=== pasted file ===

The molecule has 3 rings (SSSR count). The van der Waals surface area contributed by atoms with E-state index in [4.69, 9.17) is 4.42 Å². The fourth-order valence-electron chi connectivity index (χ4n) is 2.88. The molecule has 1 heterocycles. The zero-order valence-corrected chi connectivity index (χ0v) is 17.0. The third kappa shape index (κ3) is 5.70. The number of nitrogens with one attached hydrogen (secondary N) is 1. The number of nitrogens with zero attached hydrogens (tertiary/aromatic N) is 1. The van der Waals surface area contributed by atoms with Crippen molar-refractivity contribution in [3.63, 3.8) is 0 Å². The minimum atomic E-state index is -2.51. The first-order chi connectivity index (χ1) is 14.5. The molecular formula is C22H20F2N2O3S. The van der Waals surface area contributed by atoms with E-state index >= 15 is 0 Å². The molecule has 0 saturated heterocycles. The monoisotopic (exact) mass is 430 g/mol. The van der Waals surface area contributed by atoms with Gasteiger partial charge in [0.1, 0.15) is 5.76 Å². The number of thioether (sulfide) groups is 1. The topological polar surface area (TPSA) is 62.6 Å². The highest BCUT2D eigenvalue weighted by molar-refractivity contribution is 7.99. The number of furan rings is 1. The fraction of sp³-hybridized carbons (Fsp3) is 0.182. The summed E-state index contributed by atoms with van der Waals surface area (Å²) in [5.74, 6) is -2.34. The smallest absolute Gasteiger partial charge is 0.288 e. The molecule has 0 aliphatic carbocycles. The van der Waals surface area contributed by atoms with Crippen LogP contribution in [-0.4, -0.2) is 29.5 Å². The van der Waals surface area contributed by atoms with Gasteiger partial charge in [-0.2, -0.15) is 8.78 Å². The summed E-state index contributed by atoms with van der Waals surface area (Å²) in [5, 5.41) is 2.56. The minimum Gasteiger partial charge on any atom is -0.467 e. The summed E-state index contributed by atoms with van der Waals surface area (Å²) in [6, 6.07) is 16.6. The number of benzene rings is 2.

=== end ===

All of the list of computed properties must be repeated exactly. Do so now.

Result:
The molecule has 3 rings (SSSR count). The van der Waals surface area contributed by atoms with E-state index in [4.69, 9.17) is 4.42 Å². The fourth-order valence-electron chi connectivity index (χ4n) is 2.88. The molecule has 1 heterocycles. The zero-order valence-corrected chi connectivity index (χ0v) is 17.0. The third kappa shape index (κ3) is 5.70. The number of nitrogens with one attached hydrogen (secondary N) is 1. The number of nitrogens with zero attached hydrogens (tertiary/aromatic N) is 1. The van der Waals surface area contributed by atoms with Crippen molar-refractivity contribution in [3.63, 3.8) is 0 Å². The minimum atomic E-state index is -2.51. The first-order chi connectivity index (χ1) is 14.5. The molecular formula is C22H20F2N2O3S. The van der Waals surface area contributed by atoms with E-state index >= 15 is 0 Å². The molecule has 0 saturated heterocycles. The monoisotopic (exact) mass is 430 g/mol. The van der Waals surface area contributed by atoms with Gasteiger partial charge in [0.1, 0.15) is 5.76 Å². The number of thioether (sulfide) groups is 1. The topological polar surface area (TPSA) is 62.6 Å². The highest BCUT2D eigenvalue weighted by molar-refractivity contribution is 7.99. The number of furan rings is 1. The fraction of sp³-hybridized carbons (Fsp3) is 0.182. The summed E-state index contributed by atoms with van der Waals surface area (Å²) in [5.74, 6) is -2.34. The smallest absolute Gasteiger partial charge is 0.288 e. The molecule has 0 aliphatic carbocycles. The van der Waals surface area contributed by atoms with Crippen LogP contribution in [-0.4, -0.2) is 29.5 Å². The van der Waals surface area contributed by atoms with Gasteiger partial charge in [-0.2, -0.15) is 8.78 Å². The summed E-state index contributed by atoms with van der Waals surface area (Å²) in [5, 5.41) is 2.56. The minimum Gasteiger partial charge on any atom is -0.467 e. The summed E-state index contributed by atoms with van der Waals surface area (Å²) in [6, 6.07) is 16.6. The number of benzene rings is 2.